NPTL Trace Tool



User Manual




Sourceforge project info



The POSIX Thread Trace Toolkit (PTT) is a library-level trace tool for. the glibc (GNU C library) thread library (Native POSIX Thread Library or NPTL). It aims to help users to analyze and debug multi-threaded applications using the NPTL under Linux systems.

It is distributed under the GNU Lesser General Public Licence (LGPL).


PTT aims to answer the needs of three kinds of users:

  • a developer writting multi-threaded applications mainly wants to trace calls to and exits from NPTL routines, with details about parameters. He needs to easily switch from the original untraced NPTL to the traced library, and vice-versa, without recompiling his application.
  • a member of a Linux support team providing skills to people who write, test or use applications. He has strong skills about the Linux kernel and glibc, therefore he needs to see what happens inside NPTL. He also wants to be able to analyze in his own offices traces generated at customers site.
  • a maintainer of the glibc wants to analyze the behaviour of NPTL and fix problems, which is not an easy task. PTT provides him with traces of internal NPTL events.

Main features

A multi-threaded application can be traced without being recompiling. The trace is analyzed once the application stopped: it is a post-mortem analysis. Three different trace formats are provided:

  • a human readable text format.
  • a "machine" readable text format. This text format is easily parsable by other programs to extract useful information.
  • a graphical format, obtained thanks to Pajé, an interactive visualization tool, available in the testing and unstable Debian distributions.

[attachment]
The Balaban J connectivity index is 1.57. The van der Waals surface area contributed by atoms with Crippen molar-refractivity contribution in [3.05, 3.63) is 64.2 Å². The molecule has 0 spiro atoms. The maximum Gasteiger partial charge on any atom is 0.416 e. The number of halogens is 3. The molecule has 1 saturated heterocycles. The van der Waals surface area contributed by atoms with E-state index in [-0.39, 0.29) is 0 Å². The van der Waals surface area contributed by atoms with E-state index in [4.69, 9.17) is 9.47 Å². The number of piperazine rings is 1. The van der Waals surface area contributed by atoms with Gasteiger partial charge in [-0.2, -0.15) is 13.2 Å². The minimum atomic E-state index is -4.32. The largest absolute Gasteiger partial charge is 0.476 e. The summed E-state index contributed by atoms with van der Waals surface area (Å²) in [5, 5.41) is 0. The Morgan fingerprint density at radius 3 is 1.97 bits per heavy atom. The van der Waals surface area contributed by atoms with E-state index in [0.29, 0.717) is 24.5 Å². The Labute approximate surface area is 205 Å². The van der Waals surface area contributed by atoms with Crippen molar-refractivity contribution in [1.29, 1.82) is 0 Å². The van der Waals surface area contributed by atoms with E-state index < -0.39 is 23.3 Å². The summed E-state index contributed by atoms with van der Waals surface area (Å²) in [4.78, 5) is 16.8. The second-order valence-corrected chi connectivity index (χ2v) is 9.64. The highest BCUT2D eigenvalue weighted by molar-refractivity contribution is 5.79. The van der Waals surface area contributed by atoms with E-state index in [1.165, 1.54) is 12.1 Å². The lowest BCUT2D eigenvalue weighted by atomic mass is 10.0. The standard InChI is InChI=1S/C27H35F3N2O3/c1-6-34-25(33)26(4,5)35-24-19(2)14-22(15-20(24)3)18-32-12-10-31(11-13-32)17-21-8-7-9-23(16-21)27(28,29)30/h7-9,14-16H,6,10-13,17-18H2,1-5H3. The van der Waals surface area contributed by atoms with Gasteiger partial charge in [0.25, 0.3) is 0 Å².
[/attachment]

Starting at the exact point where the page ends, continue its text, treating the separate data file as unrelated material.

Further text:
PTT offers the following features:

  • trace cut: it is possible to only work on a part of the trace, selected with temporal or numeric criteria.
  • trace split: it is possible to split the trace into several files to get either one file per process or one file per thread.
  • trace filtering: it is possible to filter the trace on various criteria, such as event names, object names, kind of objects or pid.
  • log levels: it is possible to dynamically switch from light to richer or full trace.
  • continuous recording: the tool can keep only last traces of the execution.
  • handle large volume of traces.
  • handle bad situations (hang, crash, kill).
  • thread contention analysis (most contented threads and NPTL objects).

PTT can be used on several 32 or 64 bits architectures, among which are Intel 32 bits, Intel 64 bits and PowerPC.

In order to analyze NPTL internals, PTT comes with a patch for the glibc that inserts trace points into the following NPTL routines:

pthread_create              pthread_mutex_init          sem_init
pthread_join                pthread_mutex_lock          sem_open
pthread_cancel              pthread_mutex_unlock        sem_unlink
pthread_cond_init           pthread_mutex_destroy       sem_post
pthread_cond_wait           pthread_barrier_init        sem_wait
pthread_cond_signal         pthread_barrier_wait        sem_trywait
pthread_cond_broadcast      pthread_barrier_destroy     sem_destroy

Reliability and performance

PTT reliability is tested using the Open POSIX Tests Suite (OPTS), which checks the POSIX conformance of a library. Experimentations have shown that PTT rarely hangs and only when tracing artificial stress programs.

The impact of PTT on programs is mainly tested with High Performance Computing (HPC) applications. Measures have shown that this impact on performance is very low, even when a lot of threads are involved (less than 5% with 16 concurrent threads on 8xia32).


We expect people facing complex problems with multi-threaded applications to experiment with this tool in order to find and fix the remaining bugs. Comments are welcome...


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